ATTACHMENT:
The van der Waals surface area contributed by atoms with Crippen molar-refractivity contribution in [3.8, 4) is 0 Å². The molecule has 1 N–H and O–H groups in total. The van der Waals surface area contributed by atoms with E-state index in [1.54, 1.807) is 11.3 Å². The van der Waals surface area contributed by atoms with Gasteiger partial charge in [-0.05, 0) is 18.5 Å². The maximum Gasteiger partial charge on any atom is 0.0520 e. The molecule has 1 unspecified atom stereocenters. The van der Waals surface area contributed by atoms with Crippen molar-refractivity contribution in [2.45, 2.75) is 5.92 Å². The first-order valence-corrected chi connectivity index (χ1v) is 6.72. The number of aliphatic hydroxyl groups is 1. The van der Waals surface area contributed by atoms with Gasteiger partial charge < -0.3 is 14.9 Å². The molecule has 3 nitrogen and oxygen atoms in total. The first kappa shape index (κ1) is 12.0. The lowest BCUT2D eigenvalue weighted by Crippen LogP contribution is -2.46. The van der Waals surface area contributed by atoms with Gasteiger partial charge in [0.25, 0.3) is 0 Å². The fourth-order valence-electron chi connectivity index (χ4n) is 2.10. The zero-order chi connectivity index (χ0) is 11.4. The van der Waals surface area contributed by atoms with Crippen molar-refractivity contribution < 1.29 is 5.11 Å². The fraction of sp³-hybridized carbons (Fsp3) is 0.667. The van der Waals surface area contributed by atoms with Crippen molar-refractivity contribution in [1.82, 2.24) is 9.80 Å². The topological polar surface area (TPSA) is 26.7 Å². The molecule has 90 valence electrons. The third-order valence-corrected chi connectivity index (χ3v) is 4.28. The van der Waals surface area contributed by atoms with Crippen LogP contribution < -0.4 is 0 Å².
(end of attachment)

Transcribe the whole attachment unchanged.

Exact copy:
The van der Waals surface area contributed by atoms with Crippen molar-refractivity contribution in [3.8, 4) is 0 Å². The molecule has 1 N–H and O–H groups in total. The van der Waals surface area contributed by atoms with E-state index in [1.54, 1.807) is 11.3 Å². The van der Waals surface area contributed by atoms with Gasteiger partial charge in [-0.05, 0) is 18.5 Å². The maximum Gasteiger partial charge on any atom is 0.0520 e. The molecule has 1 unspecified atom stereocenters. The van der Waals surface area contributed by atoms with Crippen molar-refractivity contribution in [2.45, 2.75) is 5.92 Å². The first-order valence-corrected chi connectivity index (χ1v) is 6.72. The number of aliphatic hydroxyl groups is 1. The van der Waals surface area contributed by atoms with Gasteiger partial charge < -0.3 is 14.9 Å². The molecule has 3 nitrogen and oxygen atoms in total. The first kappa shape index (κ1) is 12.0. The lowest BCUT2D eigenvalue weighted by Crippen LogP contribution is -2.46. The van der Waals surface area contributed by atoms with Gasteiger partial charge in [0.25, 0.3) is 0 Å². The fourth-order valence-electron chi connectivity index (χ4n) is 2.10. The zero-order chi connectivity index (χ0) is 11.4. The van der Waals surface area contributed by atoms with Crippen molar-refractivity contribution < 1.29 is 5.11 Å². The fraction of sp³-hybridized carbons (Fsp3) is 0.667. The van der Waals surface area contributed by atoms with Crippen molar-refractivity contribution in [1.82, 2.24) is 9.80 Å². The topological polar surface area (TPSA) is 26.7 Å². The molecule has 90 valence electrons. The third-order valence-corrected chi connectivity index (χ3v) is 4.28. The van der Waals surface area contributed by atoms with Crippen LogP contribution < -0.4 is 0 Å².